James Comey Should Testify On Trump In Public Session—Just Like He Did Ten Years Ago On Bush

05/18/2017 02:09 pm ET Updated May 23, 2017

As special counsel Robert Mueller begins his work, Congressional committees have appropriately vowed to continue their investigations into possible Russian interference in the 2016 elections as well as related alleged misconduct by White House officials, possibly including President Trump himself. But some have advocated that Congressional hearings, including testimony by former FBI director James Comey, should take place in closed session, away from public view.

This would be a mistake—and one that would do a real disservice to the American people.

With appropriate precautions for protecting classified information, all the Congressional hearings on this important subject should occur in open session, so that the American people can hear for themselves what happened and what Congress finds out. Comey himself has reportedly requested to testify in public session, just as he testified a decade ago concerning allegations of misconduct by the Bush White House.

Ten years ago, the Senate and House Judiciary Committees were investigating allegations concerning the improper firing of seven Republican-appointed U.S. Attorneys by the Bush administration, as well as concerns about the Bush administration’s warrantless surveillance program. I was then chief oversight counsel for the House Judiciary Committee, and our investigations revealed that then-former Deputy Attorney General James Comey had important information on these subjects. Comey testified in open session before both Judiciary committees in May 2007.

The testimony was riveting. In his Senate testimony, Comey described how White House Counsel Alberto Gonzales tried to get a hospitalized Attorney General John Ashcroft to sign a document authorizing continuation of the warrantless surveillance program, and how Comey had raised concerns about the legality of the program with other White House officials, including President Bush himself. Comey revealed no classified information concerning the highly sensitive and secret program, and no one suggested that his testimony needed to be behind closed doors.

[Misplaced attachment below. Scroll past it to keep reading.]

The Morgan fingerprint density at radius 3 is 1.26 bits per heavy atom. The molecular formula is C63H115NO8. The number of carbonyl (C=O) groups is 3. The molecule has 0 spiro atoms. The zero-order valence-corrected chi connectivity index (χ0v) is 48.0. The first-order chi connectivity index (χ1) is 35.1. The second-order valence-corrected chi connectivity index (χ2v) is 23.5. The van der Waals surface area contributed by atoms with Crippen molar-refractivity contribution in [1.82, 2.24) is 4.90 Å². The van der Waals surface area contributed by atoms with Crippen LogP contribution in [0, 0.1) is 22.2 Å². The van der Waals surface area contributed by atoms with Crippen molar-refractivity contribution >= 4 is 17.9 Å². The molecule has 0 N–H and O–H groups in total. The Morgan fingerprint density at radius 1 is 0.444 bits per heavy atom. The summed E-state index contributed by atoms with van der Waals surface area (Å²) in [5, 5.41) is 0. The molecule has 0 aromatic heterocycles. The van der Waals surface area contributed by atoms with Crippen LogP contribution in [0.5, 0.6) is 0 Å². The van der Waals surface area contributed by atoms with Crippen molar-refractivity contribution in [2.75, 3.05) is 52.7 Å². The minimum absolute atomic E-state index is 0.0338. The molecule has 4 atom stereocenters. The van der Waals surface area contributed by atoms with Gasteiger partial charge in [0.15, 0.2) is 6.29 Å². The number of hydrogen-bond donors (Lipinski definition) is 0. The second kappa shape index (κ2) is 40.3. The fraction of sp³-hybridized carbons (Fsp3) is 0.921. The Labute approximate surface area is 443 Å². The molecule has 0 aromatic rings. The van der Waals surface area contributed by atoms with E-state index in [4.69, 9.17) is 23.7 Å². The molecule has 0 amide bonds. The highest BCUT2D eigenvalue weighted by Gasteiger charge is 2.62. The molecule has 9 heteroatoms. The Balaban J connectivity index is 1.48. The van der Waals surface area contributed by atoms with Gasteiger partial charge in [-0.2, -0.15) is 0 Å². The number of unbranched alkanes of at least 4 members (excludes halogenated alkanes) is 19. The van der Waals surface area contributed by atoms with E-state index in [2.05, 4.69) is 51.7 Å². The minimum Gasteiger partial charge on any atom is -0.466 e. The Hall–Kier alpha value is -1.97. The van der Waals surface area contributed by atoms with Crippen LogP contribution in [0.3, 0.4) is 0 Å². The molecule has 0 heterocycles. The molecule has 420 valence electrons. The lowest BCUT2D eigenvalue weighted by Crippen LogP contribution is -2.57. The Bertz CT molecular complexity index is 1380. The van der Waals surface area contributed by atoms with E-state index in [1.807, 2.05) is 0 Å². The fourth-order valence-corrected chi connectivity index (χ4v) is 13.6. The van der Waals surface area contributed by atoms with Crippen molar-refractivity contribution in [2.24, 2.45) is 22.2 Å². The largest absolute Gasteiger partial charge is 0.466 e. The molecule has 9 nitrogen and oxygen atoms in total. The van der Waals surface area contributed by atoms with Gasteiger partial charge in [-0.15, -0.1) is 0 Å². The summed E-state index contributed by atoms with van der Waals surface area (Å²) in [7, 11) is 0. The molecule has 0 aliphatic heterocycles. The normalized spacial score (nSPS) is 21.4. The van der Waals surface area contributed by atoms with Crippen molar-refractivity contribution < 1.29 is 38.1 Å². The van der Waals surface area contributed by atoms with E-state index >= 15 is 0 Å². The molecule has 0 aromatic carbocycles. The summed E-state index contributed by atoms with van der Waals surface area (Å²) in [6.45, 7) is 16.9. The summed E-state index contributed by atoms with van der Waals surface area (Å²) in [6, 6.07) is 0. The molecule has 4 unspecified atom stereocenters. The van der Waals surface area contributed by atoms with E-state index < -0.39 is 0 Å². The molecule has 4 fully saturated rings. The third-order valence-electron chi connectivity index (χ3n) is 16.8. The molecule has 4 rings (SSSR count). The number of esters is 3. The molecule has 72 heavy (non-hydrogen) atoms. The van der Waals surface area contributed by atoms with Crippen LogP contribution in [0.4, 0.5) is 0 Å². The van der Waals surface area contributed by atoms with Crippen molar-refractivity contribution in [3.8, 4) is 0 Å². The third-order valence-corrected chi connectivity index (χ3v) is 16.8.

Now in 2017, Comey has made clear that he prefers to testify in public, and he declined an invitation to testify in closed session. (The latest invitations to him are to testify in both open and closed session.) In order to avoid revealing classified information, there may be some documents that need to be redacted when publicly released, and specific questioning on classified details may need to be in closed session. But to the maximum extent possible, Comey’s testimony and the documents that are produced such as his notes on the conversation he reportedly had with President Trump when Trump asked him to drop an investigation of former White House official Michael Flynn should be made public.

Comey’s careful and effective testimony ten years ago shows that he can and will testify publicly about sensitive and classified matters without revealing the content of classified information itself. The same should apply to the testimony of other witnesses, who may not be as insistent as Comey appropriately has been on testifying in public session.

Making as much of the testimony and documents public as possible will take more work from senators, representatives, and their staffs, as I remember very well. But that effort is necessary to ensure that these Congressional investigations are as transparent as possible, and that the public is fully informed on the critical issues that Congress continues to investigate.

Elliot Mincberg is a senior fellow at People For the American Way.

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